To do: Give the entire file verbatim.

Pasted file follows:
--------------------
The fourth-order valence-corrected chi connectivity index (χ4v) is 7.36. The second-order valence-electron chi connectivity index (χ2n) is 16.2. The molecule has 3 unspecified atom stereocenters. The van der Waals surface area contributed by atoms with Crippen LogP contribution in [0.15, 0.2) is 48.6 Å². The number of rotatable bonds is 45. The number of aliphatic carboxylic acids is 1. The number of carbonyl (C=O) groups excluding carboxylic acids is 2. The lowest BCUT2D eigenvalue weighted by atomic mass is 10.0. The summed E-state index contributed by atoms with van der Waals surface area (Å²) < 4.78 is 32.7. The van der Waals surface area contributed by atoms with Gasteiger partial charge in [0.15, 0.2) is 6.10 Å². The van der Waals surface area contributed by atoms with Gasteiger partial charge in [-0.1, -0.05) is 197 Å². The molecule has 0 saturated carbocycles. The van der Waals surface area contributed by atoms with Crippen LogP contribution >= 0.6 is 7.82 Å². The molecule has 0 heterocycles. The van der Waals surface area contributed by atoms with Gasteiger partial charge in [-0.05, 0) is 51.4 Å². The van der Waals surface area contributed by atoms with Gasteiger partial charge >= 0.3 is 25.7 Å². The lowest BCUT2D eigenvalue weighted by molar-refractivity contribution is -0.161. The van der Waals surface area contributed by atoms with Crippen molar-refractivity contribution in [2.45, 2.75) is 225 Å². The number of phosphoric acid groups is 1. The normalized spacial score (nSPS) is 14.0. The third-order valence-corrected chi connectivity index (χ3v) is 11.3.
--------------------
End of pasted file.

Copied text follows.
The fourth-order valence-corrected chi connectivity index (χ4v) is 7.36. The second-order valence-electron chi connectivity index (χ2n) is 16.2. The molecule has 3 unspecified atom stereocenters. The van der Waals surface area contributed by atoms with Crippen LogP contribution in [0.15, 0.2) is 48.6 Å². The number of rotatable bonds is 45. The number of aliphatic carboxylic acids is 1. The number of carbonyl (C=O) groups excluding carboxylic acids is 2. The lowest BCUT2D eigenvalue weighted by atomic mass is 10.0. The summed E-state index contributed by atoms with van der Waals surface area (Å²) < 4.78 is 32.7. The van der Waals surface area contributed by atoms with Gasteiger partial charge in [0.15, 0.2) is 6.10 Å². The van der Waals surface area contributed by atoms with Gasteiger partial charge in [-0.1, -0.05) is 197 Å². The molecule has 0 saturated carbocycles. The van der Waals surface area contributed by atoms with Crippen LogP contribution >= 0.6 is 7.82 Å². The molecule has 0 heterocycles. The van der Waals surface area contributed by atoms with Gasteiger partial charge in [-0.05, 0) is 51.4 Å². The van der Waals surface area contributed by atoms with Gasteiger partial charge >= 0.3 is 25.7 Å². The lowest BCUT2D eigenvalue weighted by molar-refractivity contribution is -0.161. The van der Waals surface area contributed by atoms with Crippen molar-refractivity contribution in [2.45, 2.75) is 225 Å². The number of phosphoric acid groups is 1. The normalized spacial score (nSPS) is 14.0. The third-order valence-corrected chi connectivity index (χ3v) is 11.3.